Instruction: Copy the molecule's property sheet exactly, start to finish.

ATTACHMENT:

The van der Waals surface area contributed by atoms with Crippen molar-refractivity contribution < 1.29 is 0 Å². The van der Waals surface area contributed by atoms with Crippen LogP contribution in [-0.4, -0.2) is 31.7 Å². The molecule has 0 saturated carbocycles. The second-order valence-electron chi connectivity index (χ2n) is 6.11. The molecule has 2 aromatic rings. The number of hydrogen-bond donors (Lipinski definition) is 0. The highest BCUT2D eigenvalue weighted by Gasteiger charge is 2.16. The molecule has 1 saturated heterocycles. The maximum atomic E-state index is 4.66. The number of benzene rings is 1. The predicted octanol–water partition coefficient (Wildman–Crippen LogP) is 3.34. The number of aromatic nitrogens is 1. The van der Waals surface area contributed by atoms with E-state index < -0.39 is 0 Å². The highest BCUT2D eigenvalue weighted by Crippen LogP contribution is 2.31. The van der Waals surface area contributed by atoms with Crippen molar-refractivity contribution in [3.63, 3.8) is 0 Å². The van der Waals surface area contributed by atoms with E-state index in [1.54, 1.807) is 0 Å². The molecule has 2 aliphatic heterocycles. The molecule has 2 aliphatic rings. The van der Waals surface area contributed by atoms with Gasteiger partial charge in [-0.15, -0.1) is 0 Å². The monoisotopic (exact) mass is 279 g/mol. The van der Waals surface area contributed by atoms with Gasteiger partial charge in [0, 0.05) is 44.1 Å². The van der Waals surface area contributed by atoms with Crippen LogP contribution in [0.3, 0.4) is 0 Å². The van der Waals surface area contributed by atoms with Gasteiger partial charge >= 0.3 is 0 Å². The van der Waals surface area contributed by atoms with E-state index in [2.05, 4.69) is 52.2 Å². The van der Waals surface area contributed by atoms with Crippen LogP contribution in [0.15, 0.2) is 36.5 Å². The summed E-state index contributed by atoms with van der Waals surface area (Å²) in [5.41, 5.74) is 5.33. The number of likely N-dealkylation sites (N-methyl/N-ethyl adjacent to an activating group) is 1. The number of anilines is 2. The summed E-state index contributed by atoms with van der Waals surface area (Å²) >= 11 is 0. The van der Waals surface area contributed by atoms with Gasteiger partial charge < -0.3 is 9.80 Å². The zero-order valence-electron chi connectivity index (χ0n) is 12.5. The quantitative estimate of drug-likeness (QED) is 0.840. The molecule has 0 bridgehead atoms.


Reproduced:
The van der Waals surface area contributed by atoms with Crippen molar-refractivity contribution < 1.29 is 0 Å². The van der Waals surface area contributed by atoms with Crippen LogP contribution in [-0.4, -0.2) is 31.7 Å². The molecule has 0 saturated carbocycles. The second-order valence-electron chi connectivity index (χ2n) is 6.11. The molecule has 2 aromatic rings. The number of hydrogen-bond donors (Lipinski definition) is 0. The highest BCUT2D eigenvalue weighted by Gasteiger charge is 2.16. The molecule has 1 saturated heterocycles. The maximum atomic E-state index is 4.66. The number of benzene rings is 1. The predicted octanol–water partition coefficient (Wildman–Crippen LogP) is 3.34. The number of aromatic nitrogens is 1. The van der Waals surface area contributed by atoms with E-state index < -0.39 is 0 Å². The highest BCUT2D eigenvalue weighted by Crippen LogP contribution is 2.31. The van der Waals surface area contributed by atoms with Crippen molar-refractivity contribution in [3.63, 3.8) is 0 Å². The van der Waals surface area contributed by atoms with E-state index in [1.54, 1.807) is 0 Å². The molecule has 2 aliphatic heterocycles. The molecule has 2 aliphatic rings. The van der Waals surface area contributed by atoms with Gasteiger partial charge in [-0.15, -0.1) is 0 Å². The monoisotopic (exact) mass is 279 g/mol. The van der Waals surface area contributed by atoms with Gasteiger partial charge in [0, 0.05) is 44.1 Å². The van der Waals surface area contributed by atoms with Crippen LogP contribution in [0.3, 0.4) is 0 Å². The van der Waals surface area contributed by atoms with Gasteiger partial charge >= 0.3 is 0 Å². The van der Waals surface area contributed by atoms with E-state index in [2.05, 4.69) is 52.2 Å². The van der Waals surface area contributed by atoms with Crippen LogP contribution in [0.15, 0.2) is 36.5 Å². The summed E-state index contributed by atoms with van der Waals surface area (Å²) in [5.41, 5.74) is 5.33. The number of likely N-dealkylation sites (N-methyl/N-ethyl adjacent to an activating group) is 1. The number of anilines is 2. The summed E-state index contributed by atoms with van der Waals surface area (Å²) >= 11 is 0. The van der Waals surface area contributed by atoms with Gasteiger partial charge < -0.3 is 9.80 Å². The zero-order valence-electron chi connectivity index (χ0n) is 12.5. The quantitative estimate of drug-likeness (QED) is 0.840. The molecule has 0 bridgehead atoms.